5. Jesus, therefore has plundered the strong man, Satan, by binding him as an antagonist of superior power, not by being his colleague.
6. Those, therefore, who are not with Jesus in this matter, in light of the words he has spoken and the deeds he has done, must of necessity be against him.(30) Though many persons may leave the option of indifference toward themselves, such a stance is impossible with reference to Jesus.
7. It is entirely understandable that one could misinterpret the person of Christ if given only his humble appearance in his manhood, seeing him only in the unimpressive state of his humiliation, a Nazarene, the son of a carpenter, without honor even in his own town. But when it becomes evident that his works are a clear manifestation of the power of the Spirit, and his work and words done in the Spirit are opposed, ridiculed, and represented as having their origin from an evil source, then a particularly egregious case of rebellion is laid bare. This kind of blasphemy will soon, if not immediately, render one completely cut off from any operations of grace. This is not to say only that in the life to come the day of grace will be past, but in this present age, one may come to such a circumstance of hubris, hatred, hostility, and hardness that no means consistent with conversion ever will be presented him again.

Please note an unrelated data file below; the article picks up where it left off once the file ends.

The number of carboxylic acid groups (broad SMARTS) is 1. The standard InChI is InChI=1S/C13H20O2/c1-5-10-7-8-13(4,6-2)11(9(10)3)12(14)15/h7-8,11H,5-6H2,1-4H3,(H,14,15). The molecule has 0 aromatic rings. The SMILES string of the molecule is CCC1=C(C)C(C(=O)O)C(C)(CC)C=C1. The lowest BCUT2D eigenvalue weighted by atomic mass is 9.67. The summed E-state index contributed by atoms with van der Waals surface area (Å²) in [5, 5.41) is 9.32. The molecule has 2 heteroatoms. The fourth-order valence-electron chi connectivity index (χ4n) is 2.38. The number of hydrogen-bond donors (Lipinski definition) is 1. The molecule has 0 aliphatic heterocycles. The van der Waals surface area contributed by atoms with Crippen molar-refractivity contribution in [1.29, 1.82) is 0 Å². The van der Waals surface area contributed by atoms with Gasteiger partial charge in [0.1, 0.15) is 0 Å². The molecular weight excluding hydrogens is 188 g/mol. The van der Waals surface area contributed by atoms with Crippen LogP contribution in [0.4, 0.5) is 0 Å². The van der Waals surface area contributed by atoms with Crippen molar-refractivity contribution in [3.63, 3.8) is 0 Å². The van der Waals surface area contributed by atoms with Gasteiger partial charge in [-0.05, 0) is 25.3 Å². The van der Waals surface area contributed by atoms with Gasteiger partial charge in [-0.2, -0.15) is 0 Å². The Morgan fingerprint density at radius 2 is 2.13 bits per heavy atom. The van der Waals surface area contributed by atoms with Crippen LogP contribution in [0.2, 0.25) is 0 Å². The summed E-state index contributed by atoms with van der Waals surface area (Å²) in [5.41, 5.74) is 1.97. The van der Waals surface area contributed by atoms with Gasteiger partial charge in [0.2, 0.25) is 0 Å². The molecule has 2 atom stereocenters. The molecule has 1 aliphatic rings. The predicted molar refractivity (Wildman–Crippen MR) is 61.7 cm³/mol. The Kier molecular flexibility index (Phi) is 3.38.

D. The “Radical” nature of sin as an explanation for hard-heartedness – 12:33ff Jesus, by making an analogy to a well known truth, shows that such misjudgments about holy things arise from an inner perversity, the root of the tree. This perversity is evident in the fruit of their lives and in the judgments that find expression through their lips. Their settled judgments about the work of Christ, whether it be evil or an outflow of the approving power of the Holy Spirit, will constitute their judgment on the last day.
II. How Moral Character affects the search for a sign – 39a
A. Jesus makes specific application of what has just transpired in calling them a “wicked and adulterous generation.”